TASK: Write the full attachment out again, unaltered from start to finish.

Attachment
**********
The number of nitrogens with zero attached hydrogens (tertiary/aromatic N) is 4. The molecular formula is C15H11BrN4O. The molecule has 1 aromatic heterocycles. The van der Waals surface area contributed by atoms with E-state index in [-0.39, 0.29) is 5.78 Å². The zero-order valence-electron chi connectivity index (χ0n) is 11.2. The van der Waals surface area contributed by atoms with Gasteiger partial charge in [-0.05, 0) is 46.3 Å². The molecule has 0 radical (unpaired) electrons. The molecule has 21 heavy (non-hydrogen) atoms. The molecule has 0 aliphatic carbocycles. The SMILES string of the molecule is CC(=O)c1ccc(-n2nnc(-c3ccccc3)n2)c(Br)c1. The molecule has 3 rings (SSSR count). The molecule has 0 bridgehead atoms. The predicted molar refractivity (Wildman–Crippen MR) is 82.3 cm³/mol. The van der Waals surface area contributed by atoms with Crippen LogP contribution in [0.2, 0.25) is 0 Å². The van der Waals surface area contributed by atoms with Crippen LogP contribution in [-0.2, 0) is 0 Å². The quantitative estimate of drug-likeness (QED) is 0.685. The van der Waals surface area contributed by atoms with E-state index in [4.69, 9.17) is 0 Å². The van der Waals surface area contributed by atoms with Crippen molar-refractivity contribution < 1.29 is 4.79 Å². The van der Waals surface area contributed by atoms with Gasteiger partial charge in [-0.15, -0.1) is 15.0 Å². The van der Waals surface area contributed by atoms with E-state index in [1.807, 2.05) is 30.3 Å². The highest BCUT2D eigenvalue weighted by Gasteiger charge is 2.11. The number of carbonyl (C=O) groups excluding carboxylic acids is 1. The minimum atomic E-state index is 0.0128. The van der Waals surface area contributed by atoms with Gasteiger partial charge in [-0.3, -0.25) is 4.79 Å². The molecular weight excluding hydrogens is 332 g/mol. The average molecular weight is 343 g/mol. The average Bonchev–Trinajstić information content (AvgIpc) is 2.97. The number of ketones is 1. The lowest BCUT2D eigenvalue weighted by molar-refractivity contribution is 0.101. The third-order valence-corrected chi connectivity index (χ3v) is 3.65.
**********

The number of nitrogens with zero attached hydrogens (tertiary/aromatic N) is 4. The molecular formula is C15H11BrN4O. The molecule has 1 aromatic heterocycles. The van der Waals surface area contributed by atoms with E-state index in [-0.39, 0.29) is 5.78 Å². The zero-order valence-electron chi connectivity index (χ0n) is 11.2. The van der Waals surface area contributed by atoms with Gasteiger partial charge in [-0.05, 0) is 46.3 Å². The molecule has 0 radical (unpaired) electrons. The molecule has 21 heavy (non-hydrogen) atoms. The molecule has 0 aliphatic carbocycles. The SMILES string of the molecule is CC(=O)c1ccc(-n2nnc(-c3ccccc3)n2)c(Br)c1. The molecule has 3 rings (SSSR count). The molecule has 0 bridgehead atoms. The predicted molar refractivity (Wildman–Crippen MR) is 82.3 cm³/mol. The van der Waals surface area contributed by atoms with Crippen LogP contribution in [0.2, 0.25) is 0 Å². The van der Waals surface area contributed by atoms with Crippen LogP contribution in [-0.2, 0) is 0 Å². The quantitative estimate of drug-likeness (QED) is 0.685. The van der Waals surface area contributed by atoms with E-state index in [4.69, 9.17) is 0 Å². The van der Waals surface area contributed by atoms with Crippen molar-refractivity contribution < 1.29 is 4.79 Å². The van der Waals surface area contributed by atoms with Gasteiger partial charge in [-0.15, -0.1) is 15.0 Å². The van der Waals surface area contributed by atoms with E-state index in [1.807, 2.05) is 30.3 Å². The highest BCUT2D eigenvalue weighted by Gasteiger charge is 2.11. The number of carbonyl (C=O) groups excluding carboxylic acids is 1. The minimum atomic E-state index is 0.0128. The van der Waals surface area contributed by atoms with Gasteiger partial charge in [-0.3, -0.25) is 4.79 Å². The molecular weight excluding hydrogens is 332 g/mol. The average molecular weight is 343 g/mol. The average Bonchev–Trinajstić information content (AvgIpc) is 2.97. The number of ketones is 1. The lowest BCUT2D eigenvalue weighted by molar-refractivity contribution is 0.101. The third-order valence-corrected chi connectivity index (χ3v) is 3.65.